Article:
Driving the typical 2 way 8 ohm speaker will be no problem for those AVRs.
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post #45 of 57 Old 05-16-2012, 03:41 AM
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Quote:
Originally Posted by J_Palmer_Cass View Post

Sony AVR's in the modest price range have been stamped 8 - 16 ohms for at least a decade. They will not drive 4 ohm loads "properly", at least when the mains are set to large.

I been looking for an actual technical test that sheds light on this claim.

Gotcha! ;-)

First, this is a typical Sony receiver, a STR-DH520, a bottom of their line sub-$200 street price unit with only 8 ohm ratings:

"http://store.sony.com/wcsstore/SonyStyleStorefrontAssetStore/pdf/warranty/SEL-asset-248878.pdf

"Amplifier section USA model

Minimum RMS Output Power (8 ohms, 20 Hz – 20 kHz, THD 0.09%)
90 W + 90 W

Stereo Mode Output Power (8 ohms, 1 kHz, THD 1%)
100 W + 100 W

Surround Mode Output Power (8 ohms, 1 kHz, THD 10%)
130 W per channel
"

There are no 4 ohm ratings on this receiver's specification page. None.

Now for what happens when the rubber hits the road - actual performance:

http://www.hometheater.com/content/s...-labs-measures

"This graph shows that the STR-DH520's left channel, from CD input to speaker output with two channels driving 8-ohm loads, reaches 0.1% distortion at 114.8 watts and 1% distortion at 141.7 watts. Into 4 ohms, the amplifier reaches 0.1% distortion at 133.6 watts and 1% distortion at 160.6 watts."

Clearly this cheap Sony receiver is capable of delivering substantial reasonably clean power (> 100 watts @ < 0.1% THD) to 4 ohm loads.

Moving up this Sony line, we find the STR-DN1020 at nearly three times the street price:

I have confirmed that the back of this receiver has the following text printed below its speaker output terminals:

http://www.docs.sony.com/release/STRDN1020.pdf

Example P 23.

"Speakers, Use 8-16 ohm".

http://www.hometheater.com/content/s...-labs-measures

"This graph shows that the STR-DN1020’s left channel, from CD input to speaker output with two channels driving 8-ohm loads, reaches 0.1 percent distortion at 115.1 watts and 1 percent distortion at 133.4 watts. Into 4 ohms, the amplifier reaches 0.1 percent distortion at 144.0 watts and 1 percent distortion at 169.6 watts."

Again, > 100 clean watts are delivered into 4 ohm loads.

I also confirmed this for a Sony ES-line receiver.

http://www.hometheater.com/content/s...-labs-measures

"This graph shows that the STR-DA4600ES’s left channel, from CD input to speaker output with two channels driving 8-ohm loads, reaches 0.1 percent distortion at 122.3 watts and 1 percent distortion at 155.3 watts. Into 4 ohms, the amplifier reaches 0.1 percent distortion at 158.2 watts and 1 percent distortion at 224.2 watts."

Game, set match! ;-)

I think it is safe to say that if the bottom of the line and the top of line have appreciable power @4 ohms, so does the rest of the line.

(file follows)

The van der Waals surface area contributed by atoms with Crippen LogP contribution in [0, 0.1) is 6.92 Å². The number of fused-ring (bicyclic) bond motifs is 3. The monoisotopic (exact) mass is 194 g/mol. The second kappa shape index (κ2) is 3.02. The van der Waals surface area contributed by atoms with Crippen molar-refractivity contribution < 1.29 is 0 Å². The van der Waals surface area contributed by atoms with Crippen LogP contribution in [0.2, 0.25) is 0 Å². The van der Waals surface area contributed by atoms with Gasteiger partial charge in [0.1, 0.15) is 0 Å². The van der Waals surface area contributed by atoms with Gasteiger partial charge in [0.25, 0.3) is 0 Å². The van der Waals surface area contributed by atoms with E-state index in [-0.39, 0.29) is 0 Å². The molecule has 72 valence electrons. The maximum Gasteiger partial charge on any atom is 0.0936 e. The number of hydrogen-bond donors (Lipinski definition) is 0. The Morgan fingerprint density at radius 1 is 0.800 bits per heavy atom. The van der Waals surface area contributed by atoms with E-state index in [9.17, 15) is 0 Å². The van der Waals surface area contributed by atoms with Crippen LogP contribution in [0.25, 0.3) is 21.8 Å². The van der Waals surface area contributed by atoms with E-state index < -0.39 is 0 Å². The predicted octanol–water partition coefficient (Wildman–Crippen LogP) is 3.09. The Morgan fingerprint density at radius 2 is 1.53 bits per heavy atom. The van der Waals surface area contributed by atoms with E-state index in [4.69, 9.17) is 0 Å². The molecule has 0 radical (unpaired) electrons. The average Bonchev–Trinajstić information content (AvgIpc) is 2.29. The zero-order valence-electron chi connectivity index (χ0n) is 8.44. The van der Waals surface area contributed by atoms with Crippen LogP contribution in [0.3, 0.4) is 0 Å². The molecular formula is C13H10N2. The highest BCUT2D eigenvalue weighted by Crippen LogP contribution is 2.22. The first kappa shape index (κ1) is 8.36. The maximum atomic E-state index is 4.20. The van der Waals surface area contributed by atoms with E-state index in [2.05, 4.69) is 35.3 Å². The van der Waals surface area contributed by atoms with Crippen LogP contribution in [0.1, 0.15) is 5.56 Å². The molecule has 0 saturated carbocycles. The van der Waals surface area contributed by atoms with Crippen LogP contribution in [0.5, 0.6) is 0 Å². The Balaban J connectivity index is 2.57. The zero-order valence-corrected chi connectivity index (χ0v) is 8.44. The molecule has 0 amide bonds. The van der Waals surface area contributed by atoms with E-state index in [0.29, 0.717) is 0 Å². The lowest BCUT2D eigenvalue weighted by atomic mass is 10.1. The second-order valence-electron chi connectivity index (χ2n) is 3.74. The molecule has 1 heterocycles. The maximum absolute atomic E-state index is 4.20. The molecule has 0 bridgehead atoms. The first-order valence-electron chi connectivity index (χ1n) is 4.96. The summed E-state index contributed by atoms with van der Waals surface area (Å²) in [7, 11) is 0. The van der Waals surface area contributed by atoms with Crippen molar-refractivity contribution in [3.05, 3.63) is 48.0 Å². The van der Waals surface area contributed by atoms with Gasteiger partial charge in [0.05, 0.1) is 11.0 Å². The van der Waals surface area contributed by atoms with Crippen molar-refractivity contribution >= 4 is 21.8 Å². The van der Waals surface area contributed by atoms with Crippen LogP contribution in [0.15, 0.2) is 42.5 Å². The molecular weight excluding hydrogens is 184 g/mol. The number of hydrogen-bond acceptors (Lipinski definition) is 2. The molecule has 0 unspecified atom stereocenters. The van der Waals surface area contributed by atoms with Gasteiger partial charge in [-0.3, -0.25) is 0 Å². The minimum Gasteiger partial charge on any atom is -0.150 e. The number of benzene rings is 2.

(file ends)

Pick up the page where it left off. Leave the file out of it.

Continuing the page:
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post #46 of 57 Old 05-16-2012, 06:42 AM
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And here is the Sony STR-DA4600ES A/V Receiver, (MSRP $1,499), measured by Sound and Vision:



Quote:


Output at clipping (1 kHz into 8/4 ohms)
1 channel driven: 157/242 W (22.0/23.8 dBW)
5 channels driven (8 ohms): 65 W (18.1 dBW)
7 channels driven (8 ohms): ~20 W (13.0 dBW)*
*Restricted by protection circuitry when 6 or more channels driven

STEREO PERFORMANCE, DIGITAL INPUT
Reference level is -20 dBFS; all level trims at 0. Volume setting for reference level was 0.

Output at clipping (1 kHz, 8/4 ohms, both channels driven): 133/199 W (21.2/23.0 dBW)

http://www.soundandvisionmag.com/art...eiver?page=0,3

IOW, the power supply is fine driving ONE or TWO channels at 8 Ohms, but it's current limited when driving multiple channels. They didn't even measure the multichannel output at 4 Ohms.

Using the calculator I previously linked, (which I admit is only a basic guideline), shows that 199 watts with (2) 83 dB sensitivity speakers at 12 ft. yields about 98 dB with no headroom. Using 5 speakers and 65 watts, yields 97 dB. IOW, Full Reference Level is not possible with this receiver and these speakers. In fact, to be safe, it should never be run higher than about 10 dB below RL. And this is Sony's TOL, $1,500 receiver. I can't imagine the power supply in their $400 receiver is as robust.

I still say that I would not use this Sony STR DH820 receiver to drive 83 dB sensitivity, lower impedance speakers. If I did use this receiver to drive these Mondurant-Short speakers, I would *only* do so with Bass Management with an 80 Hz crossover engaged at all times, and I would be very cautious with the Master Volume Control.

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post #47 of 57 Old 05-16-2012, 07:03 AM
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Quote:
Originally Posted by craig john View Post

And here is the Sony STR-DA4600ES A/V Receiver, (MSRP $1,499), measured by Sound and Vision:




http://www.soundandvisionmag.com/art...eiver?page=0,3

IOW, the power supply is fine driving ONE or TWO channels at 8 Ohms, but it's current limited when driving multiple channels. They didn't even measure the multichannel output at 4 Ohms.